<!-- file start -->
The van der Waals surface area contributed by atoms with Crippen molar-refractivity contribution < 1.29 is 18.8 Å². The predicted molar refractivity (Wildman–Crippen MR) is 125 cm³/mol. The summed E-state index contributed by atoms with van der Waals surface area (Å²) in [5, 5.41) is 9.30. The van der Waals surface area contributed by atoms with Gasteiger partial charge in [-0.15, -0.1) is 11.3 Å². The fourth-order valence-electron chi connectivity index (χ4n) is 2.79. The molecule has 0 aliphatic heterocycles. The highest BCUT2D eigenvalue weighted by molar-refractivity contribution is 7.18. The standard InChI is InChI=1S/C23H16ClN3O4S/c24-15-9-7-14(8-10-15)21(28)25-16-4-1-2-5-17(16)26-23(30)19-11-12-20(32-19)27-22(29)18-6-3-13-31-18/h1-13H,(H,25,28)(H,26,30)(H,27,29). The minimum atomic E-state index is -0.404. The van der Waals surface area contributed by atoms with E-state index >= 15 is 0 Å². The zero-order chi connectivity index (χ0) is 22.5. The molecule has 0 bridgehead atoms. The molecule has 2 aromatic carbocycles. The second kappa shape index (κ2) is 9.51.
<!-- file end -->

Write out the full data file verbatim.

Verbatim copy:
The van der Waals surface area contributed by atoms with Crippen molar-refractivity contribution < 1.29 is 18.8 Å². The predicted molar refractivity (Wildman–Crippen MR) is 125 cm³/mol. The summed E-state index contributed by atoms with van der Waals surface area (Å²) in [5, 5.41) is 9.30. The van der Waals surface area contributed by atoms with Gasteiger partial charge in [-0.15, -0.1) is 11.3 Å². The fourth-order valence-electron chi connectivity index (χ4n) is 2.79. The molecule has 0 aliphatic heterocycles. The highest BCUT2D eigenvalue weighted by molar-refractivity contribution is 7.18. The standard InChI is InChI=1S/C23H16ClN3O4S/c24-15-9-7-14(8-10-15)21(28)25-16-4-1-2-5-17(16)26-23(30)19-11-12-20(32-19)27-22(29)18-6-3-13-31-18/h1-13H,(H,25,28)(H,26,30)(H,27,29). The minimum atomic E-state index is -0.404. The van der Waals surface area contributed by atoms with E-state index >= 15 is 0 Å². The zero-order chi connectivity index (χ0) is 22.5. The molecule has 0 bridgehead atoms. The molecule has 2 aromatic carbocycles. The second kappa shape index (κ2) is 9.51.